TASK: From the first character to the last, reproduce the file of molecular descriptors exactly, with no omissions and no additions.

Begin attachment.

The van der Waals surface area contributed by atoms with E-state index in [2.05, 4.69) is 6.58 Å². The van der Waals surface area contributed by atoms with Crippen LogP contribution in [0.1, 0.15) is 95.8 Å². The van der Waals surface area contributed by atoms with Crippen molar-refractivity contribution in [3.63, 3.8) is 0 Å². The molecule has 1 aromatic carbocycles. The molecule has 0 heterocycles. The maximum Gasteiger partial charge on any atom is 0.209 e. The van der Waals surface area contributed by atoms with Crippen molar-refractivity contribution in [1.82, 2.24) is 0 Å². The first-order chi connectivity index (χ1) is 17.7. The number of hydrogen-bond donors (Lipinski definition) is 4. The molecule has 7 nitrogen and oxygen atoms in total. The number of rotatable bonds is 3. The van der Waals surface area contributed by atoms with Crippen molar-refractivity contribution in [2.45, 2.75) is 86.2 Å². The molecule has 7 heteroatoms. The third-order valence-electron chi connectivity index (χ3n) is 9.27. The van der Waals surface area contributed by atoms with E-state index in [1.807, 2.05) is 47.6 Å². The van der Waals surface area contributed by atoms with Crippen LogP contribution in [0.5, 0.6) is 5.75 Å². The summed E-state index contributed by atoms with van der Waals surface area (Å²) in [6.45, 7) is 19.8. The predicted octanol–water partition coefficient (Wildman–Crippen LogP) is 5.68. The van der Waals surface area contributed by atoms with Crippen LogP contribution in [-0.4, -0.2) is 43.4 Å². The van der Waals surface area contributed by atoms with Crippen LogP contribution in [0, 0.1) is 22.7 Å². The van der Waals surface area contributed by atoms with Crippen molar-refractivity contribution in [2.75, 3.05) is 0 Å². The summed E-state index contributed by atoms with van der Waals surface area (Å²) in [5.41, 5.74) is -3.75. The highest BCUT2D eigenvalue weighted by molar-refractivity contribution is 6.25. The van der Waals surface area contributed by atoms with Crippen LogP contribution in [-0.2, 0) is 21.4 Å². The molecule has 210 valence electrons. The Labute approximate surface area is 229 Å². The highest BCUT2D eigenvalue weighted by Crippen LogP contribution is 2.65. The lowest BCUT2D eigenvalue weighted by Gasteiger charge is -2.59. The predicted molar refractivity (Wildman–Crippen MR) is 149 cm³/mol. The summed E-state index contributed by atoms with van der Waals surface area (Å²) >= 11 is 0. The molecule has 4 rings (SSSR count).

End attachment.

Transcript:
The van der Waals surface area contributed by atoms with E-state index in [2.05, 4.69) is 6.58 Å². The van der Waals surface area contributed by atoms with Crippen LogP contribution in [0.1, 0.15) is 95.8 Å². The van der Waals surface area contributed by atoms with Crippen molar-refractivity contribution in [3.63, 3.8) is 0 Å². The molecule has 1 aromatic carbocycles. The molecule has 0 heterocycles. The maximum Gasteiger partial charge on any atom is 0.209 e. The van der Waals surface area contributed by atoms with Crippen molar-refractivity contribution in [1.82, 2.24) is 0 Å². The first-order chi connectivity index (χ1) is 17.7. The number of hydrogen-bond donors (Lipinski definition) is 4. The molecule has 7 nitrogen and oxygen atoms in total. The number of rotatable bonds is 3. The van der Waals surface area contributed by atoms with Crippen molar-refractivity contribution in [2.45, 2.75) is 86.2 Å². The molecule has 7 heteroatoms. The third-order valence-electron chi connectivity index (χ3n) is 9.27. The van der Waals surface area contributed by atoms with E-state index in [1.807, 2.05) is 47.6 Å². The van der Waals surface area contributed by atoms with Crippen LogP contribution in [0.5, 0.6) is 5.75 Å². The summed E-state index contributed by atoms with van der Waals surface area (Å²) in [6.45, 7) is 19.8. The predicted octanol–water partition coefficient (Wildman–Crippen LogP) is 5.68. The van der Waals surface area contributed by atoms with Crippen LogP contribution in [-0.4, -0.2) is 43.4 Å². The van der Waals surface area contributed by atoms with Crippen LogP contribution in [0, 0.1) is 22.7 Å². The van der Waals surface area contributed by atoms with Crippen molar-refractivity contribution in [2.75, 3.05) is 0 Å². The summed E-state index contributed by atoms with van der Waals surface area (Å²) in [5.41, 5.74) is -3.75. The highest BCUT2D eigenvalue weighted by molar-refractivity contribution is 6.25. The van der Waals surface area contributed by atoms with Crippen LogP contribution in [-0.2, 0) is 21.4 Å². The molecule has 210 valence electrons. The Labute approximate surface area is 229 Å². The highest BCUT2D eigenvalue weighted by Crippen LogP contribution is 2.65. The lowest BCUT2D eigenvalue weighted by Gasteiger charge is -2.59. The predicted molar refractivity (Wildman–Crippen MR) is 149 cm³/mol. The summed E-state index contributed by atoms with van der Waals surface area (Å²) >= 11 is 0. The molecule has 4 rings (SSSR count).